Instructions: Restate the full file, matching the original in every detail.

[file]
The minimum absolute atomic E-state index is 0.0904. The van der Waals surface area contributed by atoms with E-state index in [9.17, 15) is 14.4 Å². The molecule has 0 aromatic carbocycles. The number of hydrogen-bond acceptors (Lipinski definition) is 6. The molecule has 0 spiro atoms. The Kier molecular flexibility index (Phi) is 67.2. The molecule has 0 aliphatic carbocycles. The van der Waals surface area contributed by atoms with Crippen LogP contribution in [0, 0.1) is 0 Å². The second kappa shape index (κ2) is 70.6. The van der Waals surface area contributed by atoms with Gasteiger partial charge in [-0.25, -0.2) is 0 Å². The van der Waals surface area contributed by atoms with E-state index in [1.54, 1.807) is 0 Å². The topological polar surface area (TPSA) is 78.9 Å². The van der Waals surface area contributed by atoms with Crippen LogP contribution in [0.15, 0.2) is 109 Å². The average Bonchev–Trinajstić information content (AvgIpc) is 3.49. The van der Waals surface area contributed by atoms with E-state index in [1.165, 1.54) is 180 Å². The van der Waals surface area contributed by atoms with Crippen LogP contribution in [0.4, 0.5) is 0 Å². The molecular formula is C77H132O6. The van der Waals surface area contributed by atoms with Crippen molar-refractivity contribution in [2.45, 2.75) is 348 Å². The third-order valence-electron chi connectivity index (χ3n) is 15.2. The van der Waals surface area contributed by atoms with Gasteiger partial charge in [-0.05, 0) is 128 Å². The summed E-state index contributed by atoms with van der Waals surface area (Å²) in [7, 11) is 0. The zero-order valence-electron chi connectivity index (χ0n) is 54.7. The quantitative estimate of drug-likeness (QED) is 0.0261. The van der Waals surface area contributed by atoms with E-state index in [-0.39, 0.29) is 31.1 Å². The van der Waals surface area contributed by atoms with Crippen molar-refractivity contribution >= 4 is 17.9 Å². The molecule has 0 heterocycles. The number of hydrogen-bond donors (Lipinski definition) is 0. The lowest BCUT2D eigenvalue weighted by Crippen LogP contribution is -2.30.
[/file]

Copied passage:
The minimum absolute atomic E-state index is 0.0904. The van der Waals surface area contributed by atoms with E-state index in [9.17, 15) is 14.4 Å². The molecule has 0 aromatic carbocycles. The number of hydrogen-bond acceptors (Lipinski definition) is 6. The molecule has 0 spiro atoms. The Kier molecular flexibility index (Phi) is 67.2. The molecule has 0 aliphatic carbocycles. The van der Waals surface area contributed by atoms with Crippen LogP contribution in [0, 0.1) is 0 Å². The second kappa shape index (κ2) is 70.6. The van der Waals surface area contributed by atoms with Gasteiger partial charge in [-0.25, -0.2) is 0 Å². The van der Waals surface area contributed by atoms with E-state index in [1.54, 1.807) is 0 Å². The topological polar surface area (TPSA) is 78.9 Å². The van der Waals surface area contributed by atoms with Crippen LogP contribution in [0.15, 0.2) is 109 Å². The average Bonchev–Trinajstić information content (AvgIpc) is 3.49. The van der Waals surface area contributed by atoms with E-state index in [1.165, 1.54) is 180 Å². The van der Waals surface area contributed by atoms with Crippen LogP contribution in [0.4, 0.5) is 0 Å². The molecular formula is C77H132O6. The van der Waals surface area contributed by atoms with Crippen molar-refractivity contribution in [2.45, 2.75) is 348 Å². The third-order valence-electron chi connectivity index (χ3n) is 15.2. The van der Waals surface area contributed by atoms with Gasteiger partial charge in [-0.05, 0) is 128 Å². The summed E-state index contributed by atoms with van der Waals surface area (Å²) in [7, 11) is 0. The zero-order valence-electron chi connectivity index (χ0n) is 54.7. The quantitative estimate of drug-likeness (QED) is 0.0261. The van der Waals surface area contributed by atoms with E-state index in [-0.39, 0.29) is 31.1 Å². The van der Waals surface area contributed by atoms with Crippen molar-refractivity contribution >= 4 is 17.9 Å². The molecule has 0 heterocycles. The number of hydrogen-bond donors (Lipinski definition) is 0. The lowest BCUT2D eigenvalue weighted by Crippen LogP contribution is -2.30.